Last summer my friend Zack sent me the trailer for a film about a surf contest in rural Papua New Guinea. We'd both traveled to that village, we'd stayed in those houses and surfed those waves. And we'd hung out with the film's protagonist, Ezekiel (AKA Eskelly, AKA 50-Cent…he looks just like 50-Cent), every day. At the time, the documentary, Splinters, was coming to the Newport Film Festival. But like American Idol, Splinters showed on the East Coast before it did here. So I went for the spoiler and spoke with my friend Scott in New York, who I knew had attended the Tribeca Film Festival the night before.


The convo went like so:
Me: Did you see that movie Splinters?
Scott: Yeah, I did. It was really f–kin' good.
Me: Really? I've been to that village twice and know all of the characters in the movie. I can't wait to see it.
Scott: No way. They were there last night.
Me: Wait. Who? Ezekiel was there?
Scott: Yeah. The movie was really good, and I hate that type of shit.

If Ezekiel was in New York that meant he'd be coming here. I emailed Adam Pesce, the films creator. Is he coming? "Indeed, Ezekiel's coming," he wrote, and invited me to the press screening at the San Clemente Surfing Heritage Foundation. Zack was my date.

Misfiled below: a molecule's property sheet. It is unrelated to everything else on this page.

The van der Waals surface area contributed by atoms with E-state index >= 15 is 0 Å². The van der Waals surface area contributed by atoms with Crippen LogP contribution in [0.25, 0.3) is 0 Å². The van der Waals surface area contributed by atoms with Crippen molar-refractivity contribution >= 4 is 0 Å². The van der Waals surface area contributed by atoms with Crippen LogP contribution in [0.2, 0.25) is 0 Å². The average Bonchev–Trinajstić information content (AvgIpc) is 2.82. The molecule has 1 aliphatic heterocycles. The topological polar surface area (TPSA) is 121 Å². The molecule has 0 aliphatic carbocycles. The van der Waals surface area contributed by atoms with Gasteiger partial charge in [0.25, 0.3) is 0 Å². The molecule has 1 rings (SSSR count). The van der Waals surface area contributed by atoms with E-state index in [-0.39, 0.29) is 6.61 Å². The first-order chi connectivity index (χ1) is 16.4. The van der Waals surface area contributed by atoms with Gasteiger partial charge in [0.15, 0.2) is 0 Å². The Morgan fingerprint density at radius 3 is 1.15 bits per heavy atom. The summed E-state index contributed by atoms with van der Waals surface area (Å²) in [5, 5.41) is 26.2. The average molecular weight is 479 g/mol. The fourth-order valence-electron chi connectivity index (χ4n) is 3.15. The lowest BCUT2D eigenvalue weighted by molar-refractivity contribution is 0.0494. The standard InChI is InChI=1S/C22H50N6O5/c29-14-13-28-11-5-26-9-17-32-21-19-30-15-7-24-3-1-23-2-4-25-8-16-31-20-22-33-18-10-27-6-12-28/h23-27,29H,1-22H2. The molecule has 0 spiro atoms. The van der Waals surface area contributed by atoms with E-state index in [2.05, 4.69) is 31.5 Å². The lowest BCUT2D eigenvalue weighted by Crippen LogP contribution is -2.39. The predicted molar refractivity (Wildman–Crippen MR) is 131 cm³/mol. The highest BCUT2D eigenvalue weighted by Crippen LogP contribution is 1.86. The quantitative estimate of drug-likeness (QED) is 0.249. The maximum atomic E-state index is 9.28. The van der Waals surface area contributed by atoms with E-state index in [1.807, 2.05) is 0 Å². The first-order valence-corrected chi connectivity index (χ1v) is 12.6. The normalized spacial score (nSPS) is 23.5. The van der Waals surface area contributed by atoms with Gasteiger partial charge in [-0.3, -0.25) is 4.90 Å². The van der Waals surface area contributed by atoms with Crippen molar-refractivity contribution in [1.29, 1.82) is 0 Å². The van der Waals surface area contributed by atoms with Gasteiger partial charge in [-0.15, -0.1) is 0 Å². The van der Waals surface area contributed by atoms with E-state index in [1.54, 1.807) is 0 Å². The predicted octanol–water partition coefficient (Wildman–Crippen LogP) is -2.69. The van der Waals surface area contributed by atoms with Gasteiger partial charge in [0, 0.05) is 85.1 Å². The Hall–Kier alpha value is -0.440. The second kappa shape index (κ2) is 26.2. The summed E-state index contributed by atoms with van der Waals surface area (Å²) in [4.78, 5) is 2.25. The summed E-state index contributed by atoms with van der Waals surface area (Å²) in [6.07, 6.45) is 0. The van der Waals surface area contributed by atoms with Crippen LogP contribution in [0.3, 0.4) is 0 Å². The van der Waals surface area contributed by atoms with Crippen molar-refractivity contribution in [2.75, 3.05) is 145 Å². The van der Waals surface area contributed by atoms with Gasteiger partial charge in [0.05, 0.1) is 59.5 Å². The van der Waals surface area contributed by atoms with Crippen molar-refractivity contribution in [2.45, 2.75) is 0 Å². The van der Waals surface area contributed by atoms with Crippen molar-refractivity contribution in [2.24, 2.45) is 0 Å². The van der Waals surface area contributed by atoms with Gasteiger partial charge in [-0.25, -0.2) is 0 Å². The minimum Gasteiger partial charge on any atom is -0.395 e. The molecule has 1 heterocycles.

We arrived excited to see the movie, but also to see our friend. We saw both and both were epic. Eskelly was quiet and wearing far more clothes than we'd ever seen on him (just boardies in the village). He still looked like 50-Cent. He gave us hugs.

Splinters was a spot-on representation of village life — locals with sunny smiles, surfing, domestic violence, surfing, local drama, sexism and surfing. It illustrates the village's quirks through a story about Eskelly and his friends training for the Papua New Guinea national surf contest. To capture it all, Pesce learned their local language and immersed himself in the village for months. He then returned with hundreds of hours of footage and made a story. A story that's earned Best Documentary awards at Surfer Poll, London Surf Film Festival and the Hawaii International Flim Festival. It's a story that's raising awareness. And it's a story that's making guys like Scott, guys who hate that type of shit, say that it's really f–cking good.—Taylor Paul

Splinters is screening for one night only this Saturday, February 11 at 6:30pm at Bird's Surf Shed in San Diego. Adam Pesce will answer questions after. There will also be free booze. Click here for tickets http://splintersmovie.eventbrite.com/